Secure your spot for Optimizing Headlines Pt. II today, as our free clinics are capped at 1,000 attendees.

(Use the comments field to post your questions and/or headlines you’d like to have our optimization team address.)

P.S. If you’re looking for more in-depth information about copywriting, including myriad tips and techniques for headlines, you won’t find a better resource online than Copyblogger.com.

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Mobile search means businesses better get mo’ or get left

September 20th, 2007 1 comment

Google said this week they are expanding their AdWords service, offering businesses the chance to place ads next to cell phone search results.

They are also rolling out a new Adsense for Mobile service, where contextual ads will appear on web sites specifically optimized for viewing on cell phones. Mobile users clicking on ads are sent to the mobile-version of an advertiser’s webpage or offered the option of connecting to a business phone.

According to a Monday press release, “AdSense for Mobile is intended for AdSense partners who have created websites specifically for mobile browsers, and who want to monetize their mobile content via contextual advertising. Like Google’s other AdSense products, mobile text ads run on an auction model. The system automatically reviews the content of publishers’ mobile websites and delivers text ads that are relevant to the websites’ audience and content.”

Google will use auctions to set prices and advertisers will pay when a user clicks, just like the online version. Google says conversion tracking is available for their mobile offerings.

AdSense for Mobile will cover at least 12 countries besides the U.S., including England, France, Italy, Germany, Spain, Ireland, the Netherlands, Russia, Australia, India, China and Japan.

Google joins Yahoo, AOL and Microsoft in jockeying for the best position in the emerging mobile search marketplace. All four have recently snapped up intellectual talent and treasure. AOL bought Third Screen Media and Microsoft sucked up Frances’ ScreenTonic just three months ago. On Monday Nokia said it would buy Boston’s Enpocket.

As of this week, Sprint customers can take advantage of both MS mobile and LoMo search technology. Sprint’s Mobile Shopper allows users to search and compare prices on 7 million products from online stores like eBags, Bluefly, and Shoes.com with in-store prices. The tool is from a Boulder, Co. company called mShopper. Sprint also offers GPShopper’s “Slifter Mobile” local mobile search tool for finding an item a user wants as close to the user as possible.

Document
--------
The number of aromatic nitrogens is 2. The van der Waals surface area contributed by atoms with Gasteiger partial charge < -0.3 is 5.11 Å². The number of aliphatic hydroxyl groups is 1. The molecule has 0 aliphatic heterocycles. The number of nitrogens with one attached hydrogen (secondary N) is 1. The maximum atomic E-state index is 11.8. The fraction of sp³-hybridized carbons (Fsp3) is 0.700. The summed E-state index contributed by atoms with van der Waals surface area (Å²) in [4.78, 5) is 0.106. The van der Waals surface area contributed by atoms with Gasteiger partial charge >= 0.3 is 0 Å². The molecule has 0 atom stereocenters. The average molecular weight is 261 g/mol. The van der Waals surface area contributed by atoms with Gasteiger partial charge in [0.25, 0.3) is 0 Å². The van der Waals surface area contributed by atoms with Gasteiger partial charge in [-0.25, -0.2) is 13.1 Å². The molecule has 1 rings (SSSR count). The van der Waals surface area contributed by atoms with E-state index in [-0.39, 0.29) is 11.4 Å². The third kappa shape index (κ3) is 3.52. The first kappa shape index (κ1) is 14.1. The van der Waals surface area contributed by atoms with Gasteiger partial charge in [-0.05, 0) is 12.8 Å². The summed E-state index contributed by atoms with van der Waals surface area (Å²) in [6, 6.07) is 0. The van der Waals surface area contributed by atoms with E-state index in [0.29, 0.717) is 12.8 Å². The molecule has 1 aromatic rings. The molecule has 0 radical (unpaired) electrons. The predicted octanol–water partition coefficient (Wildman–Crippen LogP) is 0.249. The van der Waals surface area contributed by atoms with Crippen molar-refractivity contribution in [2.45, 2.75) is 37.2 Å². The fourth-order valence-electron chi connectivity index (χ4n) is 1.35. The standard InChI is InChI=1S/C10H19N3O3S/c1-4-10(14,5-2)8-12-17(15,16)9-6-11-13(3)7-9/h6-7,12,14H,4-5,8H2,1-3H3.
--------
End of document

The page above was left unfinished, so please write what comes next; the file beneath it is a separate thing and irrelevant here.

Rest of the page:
According to Strategy Analytics, $14.4 billion will be spent on mobile advertising by 2011, an estimated one-fifth of all Internet ads.

Savvy businesses will optimize mobile versions of their Web sites, if they haven’t done so already.

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Which converts better – organic search or paid search?

September 29th, 2006 No comments

This is a big question with serious implications for online retailers in the months before the holiday buying season.

A recent article at Clickz throws some light on this topic.

Here is an excerpt:

The [WebSideStory ]study looks at traffic and conversion data from 20 business-to-consumer e-commerce sites during the first eight months of 2006. Paid search had a median order conversion rate of 3.4 percent, while organic search results produced a conversion rate of 3.13 percent. The data set included more than 57 million search engine visits.

There are arguments to support both sides, Rand Schulman, WebSideStory’s CMO, told ClickZ.

“On the one hand, because you control the message of paid search, you’d expect higher conversions. On the other side, because people value the ‘editorial integrity’ of organic, you’d expect higher conversions,” he said. “Ultimately you need to do both. I think the eye-opener here is that neither side has a significant edge.”

It would have been interesting to get some more details on the variables within the study.

For instance, were they comparing organic vs. paid, regardless of the position of either link on the page? In other words, did they compare an organic listing in position two with a paid listing also in position two? Or was the comparison between the two listings, on the same page, but regardless of position?

And did they compare paid and organic links which pointed to the exact same page? Paid links almost always point to an optimized offer page. But that often isn’t the case with organic links.

And were those 20 companies in the study of similar sizes? And did they represent a fair spread of industry categories?

However, putting aside those questions, and assuming the basic validity of the test, there is a big lesson to be learned here.

Keep your PPC campaigns going…but also pay attention to your organic search positions.

Remember, organic search traffic costs you nothing per click. So if you get the same conversion rate from organic listings, your net revenue could make a nice jump upwards. (Assuming you don’t spend an arm and a leg on search engine optimization.)